All that jazz


Harry Riser, 86, continues his love of big bands through a weekly radio program

By Navar Watson

About 10 years ago, Indianapolis resident Harry Riser was dining with his wife at a sidewalk café in Chicago when a strange woman recognized his resonant voice and approached him.

“You’re Harry Riser,” she said, which he confirmed. “I listen to you every week!”

People in Chicago craved jazz music, she claimed, but there was no local radio station that played it. Surely enough, when Riser returned to the radio studio in Indianapolis, his manager confirmed hundreds of listeners in Chicago, as well as Los Angeles and New York.

Born in Vincennes, Ind., 86 years ago, Riser is primarily known for his work as a magician. But for 25 years, he has hosted a radio program, “Grand Big Bands,” through WICR-FM, The Diamond 88.7 at the University of Indianapolis.

Now living at The Wellbrooke of Westfield health center, he continues this passion today despite his reliance on a wheelchair.

“My leg doesn’t work real good, but I can still talk into the microphone,” Riser said. “My voice hasn’t been affected.”

The New York Times once reported that more than 400 different big bands existed in the genre’s heyday, Riser said. In his room alone, he has the recordings of more than 300.

“If you want to hear all the big bands that ever were,” Riser said, “keep listening on Sundays and you’ll hear them sooner or later.”

“Grand Big Bands” airs every Sunday from 2 to 5 p.m. The three one-hour episodes feature his choice of big band music and a number of stories about the artists.

A jazz fan for decades, Riser has met countless artists – among them, Count Basie, Woody Herman and Les Brown.

“I could tell you 20 stories about Les Brown,” Riser said. “We were good friends.”

Sophomore communication major Katie Keihn has helped Riser record his program at UIndy since the beginning of the summer. She said she is inspired by Riser’s stories every day, especially the ones about his celebrity friends.

“You don’t get that interaction today with our artists,” she said. “He got to speak with them on a personal level … He was a part of their lives.”

Keihn, production director at WICR, will be recording with Riser every week until she graduates. She considers him a “joy” to work with.

Coming in with a smile on his face, Riser often jokes around in the studio, Keihn said. In a recent recording session, he spoke in a German accent for no particular reason.

“He’s a light in a dark tunnel to me,” Keihn said. “He’s so much fun, and listening to him do what he does best is incredible.”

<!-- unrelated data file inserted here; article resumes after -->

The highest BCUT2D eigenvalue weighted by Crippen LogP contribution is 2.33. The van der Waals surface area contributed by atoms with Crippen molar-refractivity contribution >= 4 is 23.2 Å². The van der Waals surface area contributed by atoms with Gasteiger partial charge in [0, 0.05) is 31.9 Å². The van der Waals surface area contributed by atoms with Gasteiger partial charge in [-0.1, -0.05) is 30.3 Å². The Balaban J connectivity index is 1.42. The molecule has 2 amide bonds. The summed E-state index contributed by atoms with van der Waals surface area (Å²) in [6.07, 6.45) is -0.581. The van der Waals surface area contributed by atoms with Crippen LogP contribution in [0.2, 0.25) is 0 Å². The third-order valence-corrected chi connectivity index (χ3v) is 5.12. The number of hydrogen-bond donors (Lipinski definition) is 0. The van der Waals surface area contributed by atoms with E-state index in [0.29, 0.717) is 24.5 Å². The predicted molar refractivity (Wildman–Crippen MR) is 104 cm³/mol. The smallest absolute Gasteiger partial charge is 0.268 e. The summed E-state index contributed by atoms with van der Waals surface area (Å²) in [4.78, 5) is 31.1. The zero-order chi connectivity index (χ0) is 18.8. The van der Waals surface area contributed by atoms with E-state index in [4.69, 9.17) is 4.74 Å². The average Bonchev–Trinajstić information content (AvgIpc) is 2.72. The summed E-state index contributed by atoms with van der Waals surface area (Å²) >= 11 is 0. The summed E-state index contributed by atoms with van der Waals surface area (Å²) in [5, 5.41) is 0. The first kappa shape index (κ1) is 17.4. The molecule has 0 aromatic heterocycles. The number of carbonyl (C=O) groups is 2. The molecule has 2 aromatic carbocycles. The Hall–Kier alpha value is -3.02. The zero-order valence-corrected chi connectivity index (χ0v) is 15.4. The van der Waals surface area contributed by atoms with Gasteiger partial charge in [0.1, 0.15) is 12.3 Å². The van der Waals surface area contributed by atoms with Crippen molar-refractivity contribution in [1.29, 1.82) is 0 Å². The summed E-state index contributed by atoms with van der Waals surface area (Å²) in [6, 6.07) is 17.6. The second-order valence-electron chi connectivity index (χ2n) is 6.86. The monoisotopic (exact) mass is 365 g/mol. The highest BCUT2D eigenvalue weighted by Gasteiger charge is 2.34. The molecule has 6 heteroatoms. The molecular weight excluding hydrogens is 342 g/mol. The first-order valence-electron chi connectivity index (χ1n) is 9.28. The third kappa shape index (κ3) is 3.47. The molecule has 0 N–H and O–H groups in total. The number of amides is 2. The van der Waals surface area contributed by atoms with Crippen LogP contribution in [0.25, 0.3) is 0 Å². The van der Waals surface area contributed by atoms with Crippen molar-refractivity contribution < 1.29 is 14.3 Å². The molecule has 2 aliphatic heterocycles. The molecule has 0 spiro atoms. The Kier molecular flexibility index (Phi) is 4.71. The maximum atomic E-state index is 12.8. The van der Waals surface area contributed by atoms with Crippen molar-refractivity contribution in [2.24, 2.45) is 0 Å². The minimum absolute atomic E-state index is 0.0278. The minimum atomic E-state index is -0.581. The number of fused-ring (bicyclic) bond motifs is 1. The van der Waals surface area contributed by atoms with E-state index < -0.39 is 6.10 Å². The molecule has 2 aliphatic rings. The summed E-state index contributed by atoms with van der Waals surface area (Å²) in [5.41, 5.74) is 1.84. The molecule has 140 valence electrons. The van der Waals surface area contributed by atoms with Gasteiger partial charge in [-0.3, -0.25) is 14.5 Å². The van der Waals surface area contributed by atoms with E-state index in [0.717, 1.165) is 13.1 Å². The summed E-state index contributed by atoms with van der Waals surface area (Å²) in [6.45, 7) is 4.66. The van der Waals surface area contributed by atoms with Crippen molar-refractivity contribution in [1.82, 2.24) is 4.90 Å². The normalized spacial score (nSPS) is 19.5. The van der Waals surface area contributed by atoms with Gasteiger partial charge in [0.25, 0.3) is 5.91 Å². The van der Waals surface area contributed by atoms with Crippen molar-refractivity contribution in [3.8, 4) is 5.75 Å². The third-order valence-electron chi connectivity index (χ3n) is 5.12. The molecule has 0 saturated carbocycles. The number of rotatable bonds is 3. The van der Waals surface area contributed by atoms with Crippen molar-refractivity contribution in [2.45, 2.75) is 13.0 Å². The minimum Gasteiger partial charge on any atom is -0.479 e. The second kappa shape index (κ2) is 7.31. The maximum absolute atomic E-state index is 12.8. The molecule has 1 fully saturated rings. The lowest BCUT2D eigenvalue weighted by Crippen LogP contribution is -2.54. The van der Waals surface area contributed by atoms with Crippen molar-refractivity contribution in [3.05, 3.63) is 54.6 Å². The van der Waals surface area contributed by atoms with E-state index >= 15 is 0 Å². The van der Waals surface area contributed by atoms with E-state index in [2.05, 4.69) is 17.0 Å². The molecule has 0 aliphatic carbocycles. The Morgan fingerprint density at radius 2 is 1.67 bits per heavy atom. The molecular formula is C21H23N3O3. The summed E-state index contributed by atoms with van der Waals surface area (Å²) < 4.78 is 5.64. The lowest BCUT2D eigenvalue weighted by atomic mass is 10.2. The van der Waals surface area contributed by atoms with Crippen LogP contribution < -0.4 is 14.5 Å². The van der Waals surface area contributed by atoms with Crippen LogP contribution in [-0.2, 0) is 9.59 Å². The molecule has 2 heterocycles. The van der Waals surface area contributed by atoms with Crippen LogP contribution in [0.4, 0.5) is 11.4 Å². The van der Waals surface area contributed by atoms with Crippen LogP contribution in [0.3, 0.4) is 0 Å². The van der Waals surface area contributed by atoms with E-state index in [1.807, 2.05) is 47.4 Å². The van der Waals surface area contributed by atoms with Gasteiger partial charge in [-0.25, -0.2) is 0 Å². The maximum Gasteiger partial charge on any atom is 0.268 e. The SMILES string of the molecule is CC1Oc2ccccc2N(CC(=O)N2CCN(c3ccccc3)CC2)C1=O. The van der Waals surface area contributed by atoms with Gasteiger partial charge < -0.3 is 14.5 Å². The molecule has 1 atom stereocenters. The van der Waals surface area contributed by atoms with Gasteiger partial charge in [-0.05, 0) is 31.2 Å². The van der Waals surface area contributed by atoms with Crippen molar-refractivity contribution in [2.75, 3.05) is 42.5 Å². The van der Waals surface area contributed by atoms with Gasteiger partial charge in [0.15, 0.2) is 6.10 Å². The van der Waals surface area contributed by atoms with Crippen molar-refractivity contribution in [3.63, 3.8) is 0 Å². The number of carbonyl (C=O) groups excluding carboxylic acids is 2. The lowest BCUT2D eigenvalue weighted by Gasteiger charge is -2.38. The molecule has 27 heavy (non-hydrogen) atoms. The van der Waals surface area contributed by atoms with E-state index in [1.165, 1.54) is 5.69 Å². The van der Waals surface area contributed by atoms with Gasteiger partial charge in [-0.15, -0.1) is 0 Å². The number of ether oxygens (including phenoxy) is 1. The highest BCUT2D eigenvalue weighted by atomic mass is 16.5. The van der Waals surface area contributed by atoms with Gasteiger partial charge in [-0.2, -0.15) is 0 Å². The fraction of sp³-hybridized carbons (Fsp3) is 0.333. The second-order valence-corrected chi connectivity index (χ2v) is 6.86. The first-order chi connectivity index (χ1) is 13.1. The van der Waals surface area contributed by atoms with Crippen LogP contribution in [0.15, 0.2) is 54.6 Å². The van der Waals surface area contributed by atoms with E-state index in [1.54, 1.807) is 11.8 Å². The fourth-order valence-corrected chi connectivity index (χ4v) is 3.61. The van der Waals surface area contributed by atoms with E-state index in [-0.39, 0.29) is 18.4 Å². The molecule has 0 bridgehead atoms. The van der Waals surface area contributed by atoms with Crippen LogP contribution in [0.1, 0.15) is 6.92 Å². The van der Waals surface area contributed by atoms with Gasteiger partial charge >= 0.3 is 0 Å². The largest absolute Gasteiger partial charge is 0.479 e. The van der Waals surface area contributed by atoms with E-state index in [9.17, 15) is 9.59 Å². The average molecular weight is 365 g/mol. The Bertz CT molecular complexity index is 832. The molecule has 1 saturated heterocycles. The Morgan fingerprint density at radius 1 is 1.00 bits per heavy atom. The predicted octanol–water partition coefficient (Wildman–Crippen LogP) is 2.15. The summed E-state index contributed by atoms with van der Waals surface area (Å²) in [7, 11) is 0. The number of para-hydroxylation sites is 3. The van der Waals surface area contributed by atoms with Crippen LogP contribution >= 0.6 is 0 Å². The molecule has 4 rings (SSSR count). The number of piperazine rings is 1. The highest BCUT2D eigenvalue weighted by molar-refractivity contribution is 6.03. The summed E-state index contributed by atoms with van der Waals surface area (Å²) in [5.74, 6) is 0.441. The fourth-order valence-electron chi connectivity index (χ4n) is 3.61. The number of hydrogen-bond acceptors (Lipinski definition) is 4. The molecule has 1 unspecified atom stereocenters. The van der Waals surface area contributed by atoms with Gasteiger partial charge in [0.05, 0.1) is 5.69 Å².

Having Riser in the studio is a great learning experience for communication majors, professor Russ Maloney, WICR director of programming, said.

Though Riser had no previous training in radio, he has “just a fantastic voice” and a knack for telling compelling, first-hand stories.

“A good radio broadcast today isn’t that different from a good radio broadcast 75 years ago,” Maloney said. “Telling stories is … the most important thing.”

In Oct. 2013, the Indianapolis Jazz Foundation inducted Riser into their Hall of Fame, not only in recognition for his radio program but also for his enduring promotion of jazz.

Riser’s “dynamic personality” and energy have “done nothing but endorsed jazz,” said Gene Markiewicz, foundation president.

Drummer for the Farrelly/Markiewicz Jazz Quartet, Markiewicz himself was inducted in 2011. He and other members of the 20-year-old foundation recalled Riser attending nearly every jazz function in town.

Markiewicz called jazz “America’s true art form.” It takes an effort to appreciate it, he said, and though some people don’t understand it, “that’s okay.”

“Some people will make you feel guilty for not knowing enough about jazz, which is wrong,” Markiewicz said. “But Harry doesn’t do that. He knows his audience. He’s a pro.”

Keihn said many students at the university listen to WICR’s Top 40 hits station, rather than the big band program. Keihn, however, has become a jazz fan after working with Riser.

“Working on this station, I’ve kind of fallen in love with Gordon Goodwin’s Big Phat Band, and also Billie Holiday,” she said. “You find the people that you really kind of connect with.”

88.7 WICR is the only jazz station in Indianapolis. Maloney said about 6,500 people tune in at any time during Riser’s program. He said the program will always continue, despite how many people listen to it.

“He will do that show as long as he wants to do it,” Maloney said. “If nobody listens [to it], I don’t care. The show is there.”

Despite his disabilities, Riser continues to have his grandson drive him to UIndy every week. To Riser, playing big band music never gets old.

“There is a thrill that comes from hearing a chord played by five trumpets or four trombones,” Riser said. “I liked that sound. I still like it today.”

“Grand Big Bands” airs every Sunday from 2 until 5 p.m. on WICR-FM The Diamond 88.7, or on the radio’s website. The program is also available through iHeart Radio and Tune In Radio.

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